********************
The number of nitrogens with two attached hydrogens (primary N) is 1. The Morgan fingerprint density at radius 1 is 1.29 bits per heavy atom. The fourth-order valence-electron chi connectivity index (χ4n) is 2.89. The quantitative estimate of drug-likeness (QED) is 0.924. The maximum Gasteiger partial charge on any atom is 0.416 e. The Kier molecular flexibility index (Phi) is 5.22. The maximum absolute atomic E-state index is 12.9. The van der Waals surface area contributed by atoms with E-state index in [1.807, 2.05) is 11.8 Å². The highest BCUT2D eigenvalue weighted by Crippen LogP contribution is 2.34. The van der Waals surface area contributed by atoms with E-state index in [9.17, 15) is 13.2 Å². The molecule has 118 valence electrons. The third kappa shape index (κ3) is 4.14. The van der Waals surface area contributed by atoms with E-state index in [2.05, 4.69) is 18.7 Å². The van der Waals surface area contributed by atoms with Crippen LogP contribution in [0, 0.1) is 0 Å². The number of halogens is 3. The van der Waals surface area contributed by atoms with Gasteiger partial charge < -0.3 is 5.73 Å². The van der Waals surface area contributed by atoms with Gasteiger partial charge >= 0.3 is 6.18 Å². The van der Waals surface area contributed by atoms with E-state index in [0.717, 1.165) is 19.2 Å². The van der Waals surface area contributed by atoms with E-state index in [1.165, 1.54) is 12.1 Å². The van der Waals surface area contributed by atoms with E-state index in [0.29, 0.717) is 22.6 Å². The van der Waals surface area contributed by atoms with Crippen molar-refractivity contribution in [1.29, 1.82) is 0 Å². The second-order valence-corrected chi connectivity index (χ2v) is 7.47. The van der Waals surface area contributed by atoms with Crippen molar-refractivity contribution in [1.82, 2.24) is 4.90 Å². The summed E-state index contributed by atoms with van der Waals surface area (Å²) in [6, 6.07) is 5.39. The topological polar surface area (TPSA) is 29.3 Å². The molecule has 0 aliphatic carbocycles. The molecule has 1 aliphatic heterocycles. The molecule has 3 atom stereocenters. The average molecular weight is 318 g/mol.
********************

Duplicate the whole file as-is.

The number of nitrogens with two attached hydrogens (primary N) is 1. The Morgan fingerprint density at radius 1 is 1.29 bits per heavy atom. The fourth-order valence-electron chi connectivity index (χ4n) is 2.89. The quantitative estimate of drug-likeness (QED) is 0.924. The maximum Gasteiger partial charge on any atom is 0.416 e. The Kier molecular flexibility index (Phi) is 5.22. The maximum absolute atomic E-state index is 12.9. The van der Waals surface area contributed by atoms with E-state index in [1.807, 2.05) is 11.8 Å². The highest BCUT2D eigenvalue weighted by Crippen LogP contribution is 2.34. The van der Waals surface area contributed by atoms with E-state index in [9.17, 15) is 13.2 Å². The molecule has 118 valence electrons. The third kappa shape index (κ3) is 4.14. The van der Waals surface area contributed by atoms with E-state index in [2.05, 4.69) is 18.7 Å². The van der Waals surface area contributed by atoms with Crippen LogP contribution in [0, 0.1) is 0 Å². The number of halogens is 3. The van der Waals surface area contributed by atoms with Gasteiger partial charge < -0.3 is 5.73 Å². The van der Waals surface area contributed by atoms with Gasteiger partial charge >= 0.3 is 6.18 Å². The van der Waals surface area contributed by atoms with E-state index in [0.717, 1.165) is 19.2 Å². The van der Waals surface area contributed by atoms with E-state index in [1.165, 1.54) is 12.1 Å². The van der Waals surface area contributed by atoms with E-state index in [0.29, 0.717) is 22.6 Å². The van der Waals surface area contributed by atoms with Crippen molar-refractivity contribution in [1.29, 1.82) is 0 Å². The second-order valence-corrected chi connectivity index (χ2v) is 7.47. The van der Waals surface area contributed by atoms with Crippen molar-refractivity contribution in [1.82, 2.24) is 4.90 Å². The summed E-state index contributed by atoms with van der Waals surface area (Å²) in [6, 6.07) is 5.39. The topological polar surface area (TPSA) is 29.3 Å². The molecule has 0 aliphatic carbocycles. The molecule has 1 aliphatic heterocycles. The molecule has 3 atom stereocenters. The average molecular weight is 318 g/mol.